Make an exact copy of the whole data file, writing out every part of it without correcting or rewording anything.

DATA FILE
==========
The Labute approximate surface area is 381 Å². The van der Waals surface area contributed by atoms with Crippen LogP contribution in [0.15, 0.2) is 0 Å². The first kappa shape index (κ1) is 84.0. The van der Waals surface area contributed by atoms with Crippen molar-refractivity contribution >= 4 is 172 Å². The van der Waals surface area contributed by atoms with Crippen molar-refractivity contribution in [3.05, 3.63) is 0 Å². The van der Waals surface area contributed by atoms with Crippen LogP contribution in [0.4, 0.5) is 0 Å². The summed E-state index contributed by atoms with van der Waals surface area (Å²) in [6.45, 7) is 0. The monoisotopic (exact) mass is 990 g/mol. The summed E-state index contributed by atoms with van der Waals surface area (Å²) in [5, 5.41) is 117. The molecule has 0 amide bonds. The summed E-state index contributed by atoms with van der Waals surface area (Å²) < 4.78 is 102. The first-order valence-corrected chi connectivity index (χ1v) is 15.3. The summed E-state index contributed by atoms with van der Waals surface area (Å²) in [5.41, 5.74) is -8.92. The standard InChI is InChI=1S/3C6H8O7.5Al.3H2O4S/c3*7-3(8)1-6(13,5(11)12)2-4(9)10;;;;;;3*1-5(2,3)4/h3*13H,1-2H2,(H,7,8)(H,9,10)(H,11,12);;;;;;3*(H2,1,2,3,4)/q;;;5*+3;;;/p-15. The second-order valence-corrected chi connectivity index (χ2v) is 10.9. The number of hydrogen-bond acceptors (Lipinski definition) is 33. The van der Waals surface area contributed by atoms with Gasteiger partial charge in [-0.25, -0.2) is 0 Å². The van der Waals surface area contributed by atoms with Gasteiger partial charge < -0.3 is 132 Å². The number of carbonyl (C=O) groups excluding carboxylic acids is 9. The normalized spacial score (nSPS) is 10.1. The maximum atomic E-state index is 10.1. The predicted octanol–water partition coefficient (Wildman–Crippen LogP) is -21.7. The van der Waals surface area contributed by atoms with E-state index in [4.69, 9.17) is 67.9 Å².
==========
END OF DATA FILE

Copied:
The Labute approximate surface area is 381 Å². The van der Waals surface area contributed by atoms with Crippen LogP contribution in [0.15, 0.2) is 0 Å². The first kappa shape index (κ1) is 84.0. The van der Waals surface area contributed by atoms with Crippen molar-refractivity contribution >= 4 is 172 Å². The van der Waals surface area contributed by atoms with Crippen molar-refractivity contribution in [3.05, 3.63) is 0 Å². The van der Waals surface area contributed by atoms with Crippen LogP contribution in [0.4, 0.5) is 0 Å². The summed E-state index contributed by atoms with van der Waals surface area (Å²) in [6.45, 7) is 0. The monoisotopic (exact) mass is 990 g/mol. The summed E-state index contributed by atoms with van der Waals surface area (Å²) in [5, 5.41) is 117. The molecule has 0 amide bonds. The summed E-state index contributed by atoms with van der Waals surface area (Å²) < 4.78 is 102. The first-order valence-corrected chi connectivity index (χ1v) is 15.3. The summed E-state index contributed by atoms with van der Waals surface area (Å²) in [5.41, 5.74) is -8.92. The standard InChI is InChI=1S/3C6H8O7.5Al.3H2O4S/c3*7-3(8)1-6(13,5(11)12)2-4(9)10;;;;;;3*1-5(2,3)4/h3*13H,1-2H2,(H,7,8)(H,9,10)(H,11,12);;;;;;3*(H2,1,2,3,4)/q;;;5*+3;;;/p-15. The second-order valence-corrected chi connectivity index (χ2v) is 10.9. The number of hydrogen-bond acceptors (Lipinski definition) is 33. The van der Waals surface area contributed by atoms with Gasteiger partial charge in [-0.25, -0.2) is 0 Å². The van der Waals surface area contributed by atoms with Gasteiger partial charge < -0.3 is 132 Å². The number of carbonyl (C=O) groups excluding carboxylic acids is 9. The normalized spacial score (nSPS) is 10.1. The maximum atomic E-state index is 10.1. The predicted octanol–water partition coefficient (Wildman–Crippen LogP) is -21.7. The van der Waals surface area contributed by atoms with E-state index in [4.69, 9.17) is 67.9 Å².